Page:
Cavs VS. Raptors: 5 things to watch out for in Game 3


A year ago, Air Canada Centre was the only road location where the Cavaliers stumbled on their journey to the NBA Finals, losing Games 3 and 4 of the Eastern Conference Finals to the Raptors. They would regroup and take the next two, putting the Raptors away in 6, but as Kyrie admitted following the Game 2 blowout on Wednesday night, they weren't prepared for the atmosphere in Toronto last May. They are now. So, focus won't be an issue. But how else do they avoid making the same mistake?

Keep The Pedal Down

LeBron scored 24 points in their Game 3 loss in 2016, and Kyrie only 13. For LeBron, that's ten points fewer than he's been averaging in these playoffs. LBJ has taken his play to another level, matched only by his performance in Games 5/6/7 of the Finals last June. And he's almost perfected a new weapon, his 3-pt shot, hitting at a 48% rate. If James doesn't cool off (considering his ability to also drive to the rim at will), the Raptors, and any other team not named the Warriors, simply have no chance.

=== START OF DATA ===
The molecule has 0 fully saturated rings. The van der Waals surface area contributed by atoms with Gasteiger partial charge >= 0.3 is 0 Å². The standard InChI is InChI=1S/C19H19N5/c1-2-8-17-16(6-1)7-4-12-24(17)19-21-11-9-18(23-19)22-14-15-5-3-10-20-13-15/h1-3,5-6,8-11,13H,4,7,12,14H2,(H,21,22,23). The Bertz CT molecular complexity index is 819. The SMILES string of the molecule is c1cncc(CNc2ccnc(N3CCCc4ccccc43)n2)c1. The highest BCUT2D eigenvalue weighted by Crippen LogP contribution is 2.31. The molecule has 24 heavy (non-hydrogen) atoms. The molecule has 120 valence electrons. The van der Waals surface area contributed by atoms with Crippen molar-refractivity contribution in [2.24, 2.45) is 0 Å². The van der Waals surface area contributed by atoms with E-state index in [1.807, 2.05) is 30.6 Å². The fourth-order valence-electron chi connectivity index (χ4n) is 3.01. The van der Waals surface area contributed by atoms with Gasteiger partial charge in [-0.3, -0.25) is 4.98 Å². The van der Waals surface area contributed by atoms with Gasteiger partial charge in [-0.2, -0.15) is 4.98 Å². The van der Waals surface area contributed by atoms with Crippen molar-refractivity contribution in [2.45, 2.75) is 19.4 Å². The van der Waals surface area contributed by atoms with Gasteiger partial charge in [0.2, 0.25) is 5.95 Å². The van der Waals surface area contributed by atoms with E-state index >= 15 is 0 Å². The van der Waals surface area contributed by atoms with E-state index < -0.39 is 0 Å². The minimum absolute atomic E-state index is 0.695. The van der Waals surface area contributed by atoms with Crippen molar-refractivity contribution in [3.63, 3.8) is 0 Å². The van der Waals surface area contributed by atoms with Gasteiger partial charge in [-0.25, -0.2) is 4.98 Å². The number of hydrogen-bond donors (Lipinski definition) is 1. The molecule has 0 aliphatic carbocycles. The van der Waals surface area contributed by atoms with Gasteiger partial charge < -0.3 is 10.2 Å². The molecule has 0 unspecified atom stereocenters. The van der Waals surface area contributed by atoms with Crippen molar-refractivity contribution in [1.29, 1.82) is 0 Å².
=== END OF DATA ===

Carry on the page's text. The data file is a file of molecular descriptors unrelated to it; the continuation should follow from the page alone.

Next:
It's a bit ironic that J.R. led the Cavs in scoring in that Game 3 loss a year ago, dropping 22 on the Raptors, because through the first two games this year his role has been different. Sure, he can still bury the treys and break spirits, as he did in the first quarter the other night in Game 2, but...his ultimate contribution has come on defense, stifling DeMar DeRozan. Consider this: when J.R.'s not guarding the Raptors tremendous shooting guard, DeRozan has shot almost 56%. With Swish on him, that number has plummeted to 22%. Incredible.

Kyle Style

Lowry, the Raptors point guard, was my key to their chances in this series, and he has delivered through the first two games. But he is also banged up again, continuing a painful season that included wrist surgery, a bad back and now, a sprained left ankle. He underwent more tests after missing Thursday's practice, and is a game-time decision. If he can't be effective, the Raptors can start packing for the offseason right now.

It's Inevitable

I arrived in Toronto on Thursday and immediately started taking the pulse of this great city and wonderful fans, and they are resigned to the fact that LeBron and the Cavs are just too good. It reminds me of the Jordan days in Chicago. The talent difference is so obvious, it forces fans to go from actually praying for an upset to simply appreciating greatness when they see it. That's where Raptors fans are now. They, like their team, don't believe they can win this series. I thought it would be a much tougher series. And maybe it will get tougher, if the Raptors win tonight. But I doubt it.

Copyright 2017 WOIO. All rights reserved.